Beware the lure of the strategy metaphor
The Art of War, written more than 2000 years ago, has become a standard textbook for any executive wanting to learn the basics of strategy.
The principles of waging war laid out by the military philosopher Sun Tzu seem fairly relevant, especially when he deals with issues like understanding the strengths and weaknesses of your own troops and those of the enemy. This can even be intoxicating for the strategy junkie, who thrills at the parallels to be found between the ancient Chinese battlefield and the corporate boardroom.
The problem is that most people don’t get the connection.
Not because they are too dense to deduce what AOL and Time-Warner or Microsoft and Facebook could have learned from the alliance between the soldiers of Wu and Yueh, but because they find that there are far more relevant lessons to be learned from modern thinkers and strategists. Not to mention from the business successes and failures of the 21st century.
More than that, these metaphors are a modern boardroom version of using parables and fables to teach lessons in human behaviour. Instead of coming right out with what are often obvious rules and principles, the metaphors beat about the bush and try to draw validity from unexpected sources – the more bizarre, the better.
The flight patterns of the geese, the dynamics of a pride of lions, the social structure of the kraal, the leadership style of Moses or Jesus, the motivations of Shakespearean characters, have all been used to teach business strategy.
In itself, there is nothing wrong with that. This blog will draw on anything from the behaviour of motorists in the traffic to the principles of attacking soccer to make points about business strategy. But it has to be understood that metaphors are limited, and often do not survive intense scrutiny.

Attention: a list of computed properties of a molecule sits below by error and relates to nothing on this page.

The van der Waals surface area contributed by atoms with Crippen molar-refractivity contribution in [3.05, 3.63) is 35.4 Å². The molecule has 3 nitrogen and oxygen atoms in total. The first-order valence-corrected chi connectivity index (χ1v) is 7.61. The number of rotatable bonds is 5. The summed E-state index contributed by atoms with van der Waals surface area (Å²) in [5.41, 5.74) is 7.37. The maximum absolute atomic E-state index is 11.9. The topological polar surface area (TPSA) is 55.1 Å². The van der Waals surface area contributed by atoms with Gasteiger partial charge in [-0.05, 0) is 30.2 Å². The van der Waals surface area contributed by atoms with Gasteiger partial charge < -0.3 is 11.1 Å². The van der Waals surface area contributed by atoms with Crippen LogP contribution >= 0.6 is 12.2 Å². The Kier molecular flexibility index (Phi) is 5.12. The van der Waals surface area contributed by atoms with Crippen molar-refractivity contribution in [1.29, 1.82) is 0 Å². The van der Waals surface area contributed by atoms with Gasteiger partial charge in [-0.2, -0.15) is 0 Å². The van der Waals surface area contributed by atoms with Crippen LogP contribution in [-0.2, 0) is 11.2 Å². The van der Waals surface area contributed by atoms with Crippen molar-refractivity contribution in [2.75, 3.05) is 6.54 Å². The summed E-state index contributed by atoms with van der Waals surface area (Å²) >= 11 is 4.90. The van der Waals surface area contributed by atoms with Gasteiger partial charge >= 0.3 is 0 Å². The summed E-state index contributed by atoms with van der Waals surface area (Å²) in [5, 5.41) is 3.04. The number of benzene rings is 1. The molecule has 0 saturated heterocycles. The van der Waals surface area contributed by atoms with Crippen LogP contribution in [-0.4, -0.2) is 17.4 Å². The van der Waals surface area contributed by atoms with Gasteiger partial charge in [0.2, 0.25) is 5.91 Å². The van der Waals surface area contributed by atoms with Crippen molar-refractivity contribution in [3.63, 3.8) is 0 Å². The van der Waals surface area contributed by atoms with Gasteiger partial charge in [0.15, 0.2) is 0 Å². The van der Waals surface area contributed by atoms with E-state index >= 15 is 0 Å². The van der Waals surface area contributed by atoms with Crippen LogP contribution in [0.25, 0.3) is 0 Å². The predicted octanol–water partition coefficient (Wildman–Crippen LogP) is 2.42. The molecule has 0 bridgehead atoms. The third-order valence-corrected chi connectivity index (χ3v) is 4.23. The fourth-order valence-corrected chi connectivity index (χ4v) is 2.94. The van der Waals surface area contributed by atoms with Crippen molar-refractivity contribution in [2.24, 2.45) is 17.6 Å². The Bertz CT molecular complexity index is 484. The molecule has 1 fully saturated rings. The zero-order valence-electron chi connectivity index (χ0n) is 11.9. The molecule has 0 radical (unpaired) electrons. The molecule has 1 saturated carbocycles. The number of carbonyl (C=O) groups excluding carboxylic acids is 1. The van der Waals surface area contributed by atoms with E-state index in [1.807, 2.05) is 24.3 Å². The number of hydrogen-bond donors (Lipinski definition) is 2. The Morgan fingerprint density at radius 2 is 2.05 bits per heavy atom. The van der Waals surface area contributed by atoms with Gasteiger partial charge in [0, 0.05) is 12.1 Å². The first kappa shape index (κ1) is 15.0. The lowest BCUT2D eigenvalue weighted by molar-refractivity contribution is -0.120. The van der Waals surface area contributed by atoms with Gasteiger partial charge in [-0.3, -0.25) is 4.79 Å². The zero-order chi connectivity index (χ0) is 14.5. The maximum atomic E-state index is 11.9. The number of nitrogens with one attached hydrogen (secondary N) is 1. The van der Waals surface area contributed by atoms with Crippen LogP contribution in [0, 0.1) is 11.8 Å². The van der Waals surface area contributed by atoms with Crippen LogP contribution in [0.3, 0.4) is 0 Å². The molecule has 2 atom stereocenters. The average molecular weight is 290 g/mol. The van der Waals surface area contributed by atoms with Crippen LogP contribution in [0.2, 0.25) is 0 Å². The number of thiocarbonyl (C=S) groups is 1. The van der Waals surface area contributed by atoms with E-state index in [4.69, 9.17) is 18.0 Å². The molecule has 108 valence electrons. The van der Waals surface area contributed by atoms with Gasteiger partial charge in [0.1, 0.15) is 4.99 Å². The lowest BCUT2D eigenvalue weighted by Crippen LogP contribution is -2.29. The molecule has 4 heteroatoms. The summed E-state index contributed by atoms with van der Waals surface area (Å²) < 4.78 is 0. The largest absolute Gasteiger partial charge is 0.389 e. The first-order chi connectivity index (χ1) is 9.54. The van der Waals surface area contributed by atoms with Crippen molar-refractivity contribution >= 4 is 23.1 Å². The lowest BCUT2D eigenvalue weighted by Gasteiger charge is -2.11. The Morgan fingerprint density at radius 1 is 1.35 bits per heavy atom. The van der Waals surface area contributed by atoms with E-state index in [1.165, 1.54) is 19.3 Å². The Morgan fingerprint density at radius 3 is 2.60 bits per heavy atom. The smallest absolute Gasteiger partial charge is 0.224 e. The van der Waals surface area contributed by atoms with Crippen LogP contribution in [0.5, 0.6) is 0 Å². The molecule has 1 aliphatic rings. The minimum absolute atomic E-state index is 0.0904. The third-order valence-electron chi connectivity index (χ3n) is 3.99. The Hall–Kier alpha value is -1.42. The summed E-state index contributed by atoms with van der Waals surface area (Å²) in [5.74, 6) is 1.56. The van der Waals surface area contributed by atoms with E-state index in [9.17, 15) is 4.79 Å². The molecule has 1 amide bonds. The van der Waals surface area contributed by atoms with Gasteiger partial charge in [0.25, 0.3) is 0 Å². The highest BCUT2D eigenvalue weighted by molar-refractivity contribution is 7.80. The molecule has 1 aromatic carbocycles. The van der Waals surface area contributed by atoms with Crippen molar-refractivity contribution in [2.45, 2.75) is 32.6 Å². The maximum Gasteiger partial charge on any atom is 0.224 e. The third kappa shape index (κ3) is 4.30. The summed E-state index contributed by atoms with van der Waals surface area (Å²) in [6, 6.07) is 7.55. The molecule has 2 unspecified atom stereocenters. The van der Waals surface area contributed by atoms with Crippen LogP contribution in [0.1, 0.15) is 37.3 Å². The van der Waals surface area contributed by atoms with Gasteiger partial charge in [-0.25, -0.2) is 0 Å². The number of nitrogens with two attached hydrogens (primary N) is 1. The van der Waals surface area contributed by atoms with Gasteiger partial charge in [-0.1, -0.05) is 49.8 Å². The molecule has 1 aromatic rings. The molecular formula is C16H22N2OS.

I came to this realisation while trying to explain the relevance of Sun Tzu to a colleague. He wanted to know what I was smoking.
As far as he could tell, Sun Tzu advocated invasion of foreign territory and plundering fertile territory to feed your troops, while throwing them into situations from which there was no escape so that they would fight to the death and thus achieve extraordinary victories. Didn’t sound like great business strategy to him.
I then attempted an exercise: from how many situations or experiences that could be drawn on in my immediate environment could I drag metaphors for strategy and principles of business?
By the time I found myself making a convincing case for learning strategy from the way children behave in the nursery school playground, I realised that I had uncovered a bottomless pit. But when I found myself examining the behaviour of shoppers in a busy parking lot to see what strategic lessons could be learned, I knew I was falling.
A few strong cups of coffee woke me up from ponderings about the way old ladies with supermarket trolleys outmanoeuvre the youngsters, and about the territorial wars on Umhlanga beach front during holiday season.
Strategy is to be found everywhere, but the challenge is to make it meaningful – to everyone involved in it. And drawing on the lessons of your business environment, whether that involves a major competitor or the entire industry sector, is going to deliver the most meaningful strategic lessons you will find.
Now if you’ll excuse me, I want to check whether the moon is in the Sagittarius (or Zhen) constellation. Mr Tzu tells me that this would represent a time of rising winds, and thus a most suitable time to attack by raising fires…